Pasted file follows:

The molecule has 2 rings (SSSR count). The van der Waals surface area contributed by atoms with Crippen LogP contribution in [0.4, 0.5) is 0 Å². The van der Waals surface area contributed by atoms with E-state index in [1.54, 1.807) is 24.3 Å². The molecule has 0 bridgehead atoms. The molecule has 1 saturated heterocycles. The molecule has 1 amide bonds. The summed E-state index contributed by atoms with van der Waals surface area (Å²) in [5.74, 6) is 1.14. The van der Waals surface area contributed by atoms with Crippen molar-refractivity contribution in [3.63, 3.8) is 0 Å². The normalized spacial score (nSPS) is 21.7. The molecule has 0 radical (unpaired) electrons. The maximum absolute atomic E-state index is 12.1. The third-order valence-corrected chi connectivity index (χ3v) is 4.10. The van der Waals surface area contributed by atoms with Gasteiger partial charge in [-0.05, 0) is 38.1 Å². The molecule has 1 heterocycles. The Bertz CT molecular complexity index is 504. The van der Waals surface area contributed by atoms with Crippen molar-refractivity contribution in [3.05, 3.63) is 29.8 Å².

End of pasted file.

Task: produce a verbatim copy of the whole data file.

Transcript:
The molecule has 2 rings (SSSR count). The van der Waals surface area contributed by atoms with Crippen LogP contribution in [0.4, 0.5) is 0 Å². The van der Waals surface area contributed by atoms with E-state index in [1.54, 1.807) is 24.3 Å². The molecule has 0 bridgehead atoms. The molecule has 1 saturated heterocycles. The molecule has 1 amide bonds. The summed E-state index contributed by atoms with van der Waals surface area (Å²) in [5.74, 6) is 1.14. The van der Waals surface area contributed by atoms with Crippen molar-refractivity contribution in [3.63, 3.8) is 0 Å². The normalized spacial score (nSPS) is 21.7. The molecule has 0 radical (unpaired) electrons. The maximum absolute atomic E-state index is 12.1. The third-order valence-corrected chi connectivity index (χ3v) is 4.10. The van der Waals surface area contributed by atoms with Gasteiger partial charge in [-0.05, 0) is 38.1 Å². The molecule has 1 heterocycles. The Bertz CT molecular complexity index is 504. The van der Waals surface area contributed by atoms with Crippen molar-refractivity contribution in [3.05, 3.63) is 29.8 Å².